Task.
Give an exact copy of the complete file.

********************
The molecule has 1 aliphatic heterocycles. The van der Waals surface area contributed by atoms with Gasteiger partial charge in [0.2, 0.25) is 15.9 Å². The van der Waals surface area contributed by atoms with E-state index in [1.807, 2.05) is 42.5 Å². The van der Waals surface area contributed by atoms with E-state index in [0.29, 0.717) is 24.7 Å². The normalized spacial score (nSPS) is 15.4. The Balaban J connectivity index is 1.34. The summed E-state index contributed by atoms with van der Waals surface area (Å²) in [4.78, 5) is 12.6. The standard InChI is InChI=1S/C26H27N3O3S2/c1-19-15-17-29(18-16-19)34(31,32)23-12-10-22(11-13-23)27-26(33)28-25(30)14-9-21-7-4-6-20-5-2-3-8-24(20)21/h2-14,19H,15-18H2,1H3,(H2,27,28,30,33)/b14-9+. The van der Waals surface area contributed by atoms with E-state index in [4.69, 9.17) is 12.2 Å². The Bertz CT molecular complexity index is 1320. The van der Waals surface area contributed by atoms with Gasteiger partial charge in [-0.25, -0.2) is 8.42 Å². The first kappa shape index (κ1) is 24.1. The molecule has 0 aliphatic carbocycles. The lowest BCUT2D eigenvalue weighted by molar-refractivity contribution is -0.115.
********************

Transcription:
The molecule has 1 aliphatic heterocycles. The van der Waals surface area contributed by atoms with Gasteiger partial charge in [0.2, 0.25) is 15.9 Å². The van der Waals surface area contributed by atoms with E-state index in [1.807, 2.05) is 42.5 Å². The van der Waals surface area contributed by atoms with E-state index in [0.29, 0.717) is 24.7 Å². The normalized spacial score (nSPS) is 15.4. The Balaban J connectivity index is 1.34. The summed E-state index contributed by atoms with van der Waals surface area (Å²) in [4.78, 5) is 12.6. The standard InChI is InChI=1S/C26H27N3O3S2/c1-19-15-17-29(18-16-19)34(31,32)23-12-10-22(11-13-23)27-26(33)28-25(30)14-9-21-7-4-6-20-5-2-3-8-24(20)21/h2-14,19H,15-18H2,1H3,(H2,27,28,30,33)/b14-9+. The van der Waals surface area contributed by atoms with E-state index in [4.69, 9.17) is 12.2 Å². The Bertz CT molecular complexity index is 1320. The van der Waals surface area contributed by atoms with Gasteiger partial charge in [-0.25, -0.2) is 8.42 Å². The first kappa shape index (κ1) is 24.1. The molecule has 0 aliphatic carbocycles. The lowest BCUT2D eigenvalue weighted by molar-refractivity contribution is -0.115.